Google’s (NASDAQ:GOOG) Android operating system accounted for 53 percent of advertising impressions in the second quarter, according to Millennial Media’s latest report.
Millennial, the largest freestanding mobile ad network, said Apple’s iOS posted a 27 percent share of impressions, growing 4 percent from Q2 2010. Millennial expects Apple to gain share next quarter with the launch of the iPhone 5 in the third quarter.
Of course, one might argue Android could pad its lead with the launch of the Samsung Galaxy S II handset this summer. Samsung is holding a media event August 29 to introduce the highly-anticipated handset, which is thinner, lighter and faster than its predecessors.
Overall, smartphones led the network’s smartphone, feature phone and connected device mix with 67 percent of impressions. Connected devices, which includes tablets, MP3 players, gaming consoles and electronic readers, saw a 13 percent jump from Q2 2010 and accounted for 17 percent of the ad impression mix.
Millennial also celebrated its 50 mobile ad report since March 2009, and there have been some drastic changes since then. The major constant is that Apple’s iPhone remains the top smartphone by impressions.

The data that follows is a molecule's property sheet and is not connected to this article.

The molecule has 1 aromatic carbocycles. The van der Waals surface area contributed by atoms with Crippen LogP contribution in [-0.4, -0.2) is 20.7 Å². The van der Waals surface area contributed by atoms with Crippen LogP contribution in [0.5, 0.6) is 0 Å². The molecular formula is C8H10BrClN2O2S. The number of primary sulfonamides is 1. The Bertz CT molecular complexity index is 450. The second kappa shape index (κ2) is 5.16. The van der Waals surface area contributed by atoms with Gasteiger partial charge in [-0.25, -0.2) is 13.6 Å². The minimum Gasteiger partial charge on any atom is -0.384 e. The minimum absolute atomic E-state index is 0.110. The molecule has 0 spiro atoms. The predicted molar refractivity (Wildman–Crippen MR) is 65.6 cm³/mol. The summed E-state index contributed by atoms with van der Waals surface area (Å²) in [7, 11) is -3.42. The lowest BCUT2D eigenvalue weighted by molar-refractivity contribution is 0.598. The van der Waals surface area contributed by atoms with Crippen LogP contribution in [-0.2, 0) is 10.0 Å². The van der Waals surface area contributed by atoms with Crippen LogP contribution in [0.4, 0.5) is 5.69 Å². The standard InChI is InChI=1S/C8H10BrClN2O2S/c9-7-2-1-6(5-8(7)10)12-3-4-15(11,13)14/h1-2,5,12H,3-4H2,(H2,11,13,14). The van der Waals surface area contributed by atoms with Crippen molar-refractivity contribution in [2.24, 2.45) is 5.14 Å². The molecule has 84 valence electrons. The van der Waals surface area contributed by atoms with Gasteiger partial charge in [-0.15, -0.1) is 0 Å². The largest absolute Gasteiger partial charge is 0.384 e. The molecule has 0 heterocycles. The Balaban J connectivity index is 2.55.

In March 2009, the iPhone represented 5.82 percent of ad impressions on Millennial’s network. Today, that number has tripled to 16.2 percent.
No surprise there; Apple has sold over 100 million iPhones worldwide since 2007, and its withstood the onslaught of Android handsets more than admirably.
Moreover, Apple ranked as the third largest smartphone maker on Millennial with 11 percent share in its first study. The company has gained 20 percentage points to command a 30 percent share at the top of the heap.
Speaking of Android smartphones, you can find exactly one on Millennial’s network in March 2009: T-Mobile’s now much-dated G1.
Today, two thirds of Millennial’s top smartphones comprise Android handsets. The Motorola Droid is the top Droid with 2.95 percent of impressions, while the Samsung Nexus S wields a respectable 2.71 percent share.
Those Android phones follow the only two smartphones that remain from Millennial’s first list of the top 20 phones in March 2009: the popular iPhone at No. 1 and the resilient BlackBerry Curve from Research in Motion at No. 2.